What is CITES? The acronym stands for The Convention on International Trade in Endangered Species of Wild Fauna and Flora (CITES).
Now that we know what CITES stands for, let’s simplify how it functions. The Convention is an international, legally binding agreement that entered into force on July 1st, 1975. Barbados became a Party to this Multilateral Environmental Agreement (MEA) on December 9th, 1992.
To ensure adequate implementation of the provisions of the Convention, the Government of Barbados has enacted CITES specific national legislation called the International Trade in Endangered Species of Wild Fauna and Flora Act, 2006–3. This gives the international convention the force of law in Barbados.
The implementation of CITES in Barbados is the responsibility of all members of the public, as well as the national CITES Management Authority, with advice from the national CITES Scientific Authority.
It is critical to understand the above as it will guide you through the correct protocol and prevent you from the associated fines for breaching protocol. The organization’s main focus is to regulate the trade of and protect what is truly the precious commodities in our individual ecosystems and promote healthy biodiversity.
As a general rule of thumb, if you are unsure about which species of flora or fauna you are allowed to transport and what quantities, you can contact the Ministry of Environment & National Beautification, Green and Blue Economy or refer to the CITES website at www.cites.org for further clarification.
How CITES Operates:
CITES regulates international trade in species of wild fauna and flora listed in the Convention’s appendices, regardless of whether the specimens are alive, dead or processed in any way. Regulation is based on a system of required permits and certificates.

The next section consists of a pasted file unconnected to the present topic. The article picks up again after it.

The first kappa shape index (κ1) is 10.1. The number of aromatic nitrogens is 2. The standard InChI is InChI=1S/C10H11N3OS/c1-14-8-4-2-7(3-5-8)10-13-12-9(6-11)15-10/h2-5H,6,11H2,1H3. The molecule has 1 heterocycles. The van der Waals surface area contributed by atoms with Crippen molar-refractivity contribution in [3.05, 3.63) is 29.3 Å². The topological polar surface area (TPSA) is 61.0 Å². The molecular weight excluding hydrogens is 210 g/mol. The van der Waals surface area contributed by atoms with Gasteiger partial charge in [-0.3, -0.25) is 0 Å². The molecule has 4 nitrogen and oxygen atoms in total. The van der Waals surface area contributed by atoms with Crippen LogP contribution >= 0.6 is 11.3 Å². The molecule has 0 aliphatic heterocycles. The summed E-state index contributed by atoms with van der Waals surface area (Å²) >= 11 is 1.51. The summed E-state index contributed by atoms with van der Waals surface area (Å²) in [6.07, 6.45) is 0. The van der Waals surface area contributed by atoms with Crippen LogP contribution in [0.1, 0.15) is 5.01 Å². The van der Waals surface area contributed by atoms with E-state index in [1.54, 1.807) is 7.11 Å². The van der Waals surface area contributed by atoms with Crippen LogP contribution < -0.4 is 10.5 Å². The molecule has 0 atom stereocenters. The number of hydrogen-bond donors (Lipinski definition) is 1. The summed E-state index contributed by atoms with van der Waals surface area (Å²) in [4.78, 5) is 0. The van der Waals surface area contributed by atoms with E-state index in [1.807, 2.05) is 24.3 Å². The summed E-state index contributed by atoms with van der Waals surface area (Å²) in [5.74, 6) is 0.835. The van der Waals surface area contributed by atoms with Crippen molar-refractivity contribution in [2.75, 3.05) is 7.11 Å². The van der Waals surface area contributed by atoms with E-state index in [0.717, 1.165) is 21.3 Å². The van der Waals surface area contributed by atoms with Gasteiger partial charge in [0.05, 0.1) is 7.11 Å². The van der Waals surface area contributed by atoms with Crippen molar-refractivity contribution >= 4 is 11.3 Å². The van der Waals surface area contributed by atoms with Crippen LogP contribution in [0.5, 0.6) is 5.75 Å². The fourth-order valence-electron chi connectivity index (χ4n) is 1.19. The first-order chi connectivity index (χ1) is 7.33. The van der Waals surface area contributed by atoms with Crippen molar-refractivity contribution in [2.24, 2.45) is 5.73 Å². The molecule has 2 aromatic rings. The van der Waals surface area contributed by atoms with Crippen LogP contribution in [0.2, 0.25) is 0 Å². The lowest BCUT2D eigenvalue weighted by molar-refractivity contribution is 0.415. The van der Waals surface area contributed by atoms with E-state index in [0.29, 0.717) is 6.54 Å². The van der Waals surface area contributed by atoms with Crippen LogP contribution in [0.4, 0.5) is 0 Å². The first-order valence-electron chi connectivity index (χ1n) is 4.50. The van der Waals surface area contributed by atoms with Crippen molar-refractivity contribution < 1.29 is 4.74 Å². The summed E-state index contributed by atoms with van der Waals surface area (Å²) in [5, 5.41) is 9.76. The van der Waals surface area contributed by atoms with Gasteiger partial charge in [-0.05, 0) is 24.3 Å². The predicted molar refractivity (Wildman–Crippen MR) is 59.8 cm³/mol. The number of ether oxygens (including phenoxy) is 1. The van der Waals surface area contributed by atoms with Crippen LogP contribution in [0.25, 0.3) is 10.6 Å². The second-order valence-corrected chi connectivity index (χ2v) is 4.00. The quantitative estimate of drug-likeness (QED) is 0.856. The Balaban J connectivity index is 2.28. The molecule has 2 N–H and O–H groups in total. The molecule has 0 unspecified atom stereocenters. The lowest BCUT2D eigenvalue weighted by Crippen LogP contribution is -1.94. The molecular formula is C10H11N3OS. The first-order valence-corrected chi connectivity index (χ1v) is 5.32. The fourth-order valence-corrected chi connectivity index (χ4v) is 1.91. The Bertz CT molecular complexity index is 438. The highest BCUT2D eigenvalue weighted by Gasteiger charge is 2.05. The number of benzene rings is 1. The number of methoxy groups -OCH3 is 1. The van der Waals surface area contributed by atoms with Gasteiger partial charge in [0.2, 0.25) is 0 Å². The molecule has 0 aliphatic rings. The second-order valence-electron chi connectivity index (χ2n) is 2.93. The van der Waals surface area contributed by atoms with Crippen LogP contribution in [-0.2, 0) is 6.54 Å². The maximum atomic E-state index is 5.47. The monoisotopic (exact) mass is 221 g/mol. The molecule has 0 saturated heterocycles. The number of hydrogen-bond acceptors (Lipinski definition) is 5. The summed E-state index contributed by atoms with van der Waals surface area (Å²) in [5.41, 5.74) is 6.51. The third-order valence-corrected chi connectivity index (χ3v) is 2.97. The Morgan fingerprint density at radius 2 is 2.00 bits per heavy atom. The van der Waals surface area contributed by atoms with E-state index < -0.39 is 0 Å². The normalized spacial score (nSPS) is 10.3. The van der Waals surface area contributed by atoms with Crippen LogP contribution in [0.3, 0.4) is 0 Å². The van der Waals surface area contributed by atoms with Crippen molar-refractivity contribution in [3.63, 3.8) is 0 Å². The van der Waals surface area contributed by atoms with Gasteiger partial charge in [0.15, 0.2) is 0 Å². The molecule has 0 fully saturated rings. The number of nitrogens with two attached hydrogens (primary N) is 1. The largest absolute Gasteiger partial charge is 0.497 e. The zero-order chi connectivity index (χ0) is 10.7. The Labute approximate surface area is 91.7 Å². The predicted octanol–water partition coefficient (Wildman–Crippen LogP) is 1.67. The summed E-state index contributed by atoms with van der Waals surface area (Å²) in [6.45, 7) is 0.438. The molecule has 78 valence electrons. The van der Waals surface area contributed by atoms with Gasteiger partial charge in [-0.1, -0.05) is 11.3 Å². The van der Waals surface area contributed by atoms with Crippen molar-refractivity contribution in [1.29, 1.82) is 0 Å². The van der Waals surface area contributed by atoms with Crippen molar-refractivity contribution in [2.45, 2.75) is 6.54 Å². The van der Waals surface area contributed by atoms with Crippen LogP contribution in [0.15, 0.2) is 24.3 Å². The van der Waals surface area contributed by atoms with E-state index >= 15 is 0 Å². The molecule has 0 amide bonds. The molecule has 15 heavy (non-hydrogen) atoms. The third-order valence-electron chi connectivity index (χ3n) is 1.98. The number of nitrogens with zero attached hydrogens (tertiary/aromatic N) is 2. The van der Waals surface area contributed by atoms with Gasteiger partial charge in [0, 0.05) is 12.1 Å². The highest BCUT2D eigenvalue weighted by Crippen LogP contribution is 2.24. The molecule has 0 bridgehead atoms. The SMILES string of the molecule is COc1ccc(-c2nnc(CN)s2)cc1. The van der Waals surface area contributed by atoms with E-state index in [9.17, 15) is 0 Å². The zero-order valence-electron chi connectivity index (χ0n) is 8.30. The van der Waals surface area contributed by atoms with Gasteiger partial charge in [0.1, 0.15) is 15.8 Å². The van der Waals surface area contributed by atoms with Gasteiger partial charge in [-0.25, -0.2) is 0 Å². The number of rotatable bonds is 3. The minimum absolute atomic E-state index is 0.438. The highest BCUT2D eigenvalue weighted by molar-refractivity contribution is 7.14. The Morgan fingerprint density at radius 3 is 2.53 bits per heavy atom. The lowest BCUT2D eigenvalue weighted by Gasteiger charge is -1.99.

CITES listed species are only allowed to enter or leave a CITES member country accompanied by valid CITES import or export permits and provided they meet other national legislative requirements which may be stricter than those required by CITES. Each member country must designate a Management Authority that is responsible for issuing permits and certificates, subject to the advice of the Scientific Authority.
The plant and animal species listed, including their parts and derivatives, are subject to varying degrees of regulation depending on which of the three CITES Appendices (I, II or III) they are listed under.
Appendix I includes species that are considered endangered and for which trade is only authorised in exceptional circumstances. Both an import permit and export or re-export permit are required.
Locally occurring species listed in Appendix I include any species of sea turtle found in Barbados, and they are listed below:
– Green turtle (Chelonia mydas)
– Leatherback turtle (Dermochelys coriacea)
– Hawksbill turtle (Eretmochelys imbricata)
Harvest of all sea turtles in Barbados is prohibited by national legislation.
Appendix II includes species that are considered threatened and may become endangered unless trade is strictly regulated. Appendix II also contains so-called “look alike” species, which are controlled because of similarity in appearance to other regulated species. An export permit from the country of export is required. In addition, an import permit from the Barbados CITES Management Authority is also required for record keeping and monitoring purposes. Locally occurring species listed in Appendix II are:
– African green monkey (Chlorocebus sabaeus)
– Red-footed tortoise (Chelonoidis carbonarius)
– Queen Conch (Strombus gigas)
– West Indian mahogany (Swietenia mahagoni)